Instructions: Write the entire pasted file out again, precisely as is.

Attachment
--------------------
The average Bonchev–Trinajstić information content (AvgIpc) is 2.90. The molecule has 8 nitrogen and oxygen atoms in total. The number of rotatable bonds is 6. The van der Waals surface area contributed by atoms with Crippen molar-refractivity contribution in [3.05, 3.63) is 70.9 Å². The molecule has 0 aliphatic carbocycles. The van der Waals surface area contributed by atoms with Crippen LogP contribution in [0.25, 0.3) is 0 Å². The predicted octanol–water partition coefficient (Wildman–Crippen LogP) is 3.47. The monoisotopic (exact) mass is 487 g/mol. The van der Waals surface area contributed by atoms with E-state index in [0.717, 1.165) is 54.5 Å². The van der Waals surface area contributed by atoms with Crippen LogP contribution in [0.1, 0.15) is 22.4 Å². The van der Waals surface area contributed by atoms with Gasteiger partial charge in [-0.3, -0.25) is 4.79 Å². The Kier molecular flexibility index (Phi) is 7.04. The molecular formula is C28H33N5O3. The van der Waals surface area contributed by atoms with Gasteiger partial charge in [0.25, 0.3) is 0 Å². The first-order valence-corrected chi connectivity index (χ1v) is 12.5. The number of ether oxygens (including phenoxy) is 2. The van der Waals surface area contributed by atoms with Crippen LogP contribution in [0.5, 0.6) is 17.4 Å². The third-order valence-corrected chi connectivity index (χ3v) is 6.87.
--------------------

The average Bonchev–Trinajstić information content (AvgIpc) is 2.90. The molecule has 8 nitrogen and oxygen atoms in total. The number of rotatable bonds is 6. The van der Waals surface area contributed by atoms with Crippen molar-refractivity contribution in [3.05, 3.63) is 70.9 Å². The molecule has 0 aliphatic carbocycles. The van der Waals surface area contributed by atoms with Crippen LogP contribution in [0.25, 0.3) is 0 Å². The predicted octanol–water partition coefficient (Wildman–Crippen LogP) is 3.47. The monoisotopic (exact) mass is 487 g/mol. The van der Waals surface area contributed by atoms with E-state index in [0.717, 1.165) is 54.5 Å². The van der Waals surface area contributed by atoms with Crippen LogP contribution in [0.1, 0.15) is 22.4 Å². The van der Waals surface area contributed by atoms with Gasteiger partial charge in [-0.3, -0.25) is 4.79 Å². The Kier molecular flexibility index (Phi) is 7.04. The molecular formula is C28H33N5O3. The van der Waals surface area contributed by atoms with Gasteiger partial charge in [0.25, 0.3) is 0 Å². The first-order valence-corrected chi connectivity index (χ1v) is 12.5. The number of ether oxygens (including phenoxy) is 2. The van der Waals surface area contributed by atoms with Crippen LogP contribution in [0.5, 0.6) is 17.4 Å². The third-order valence-corrected chi connectivity index (χ3v) is 6.87.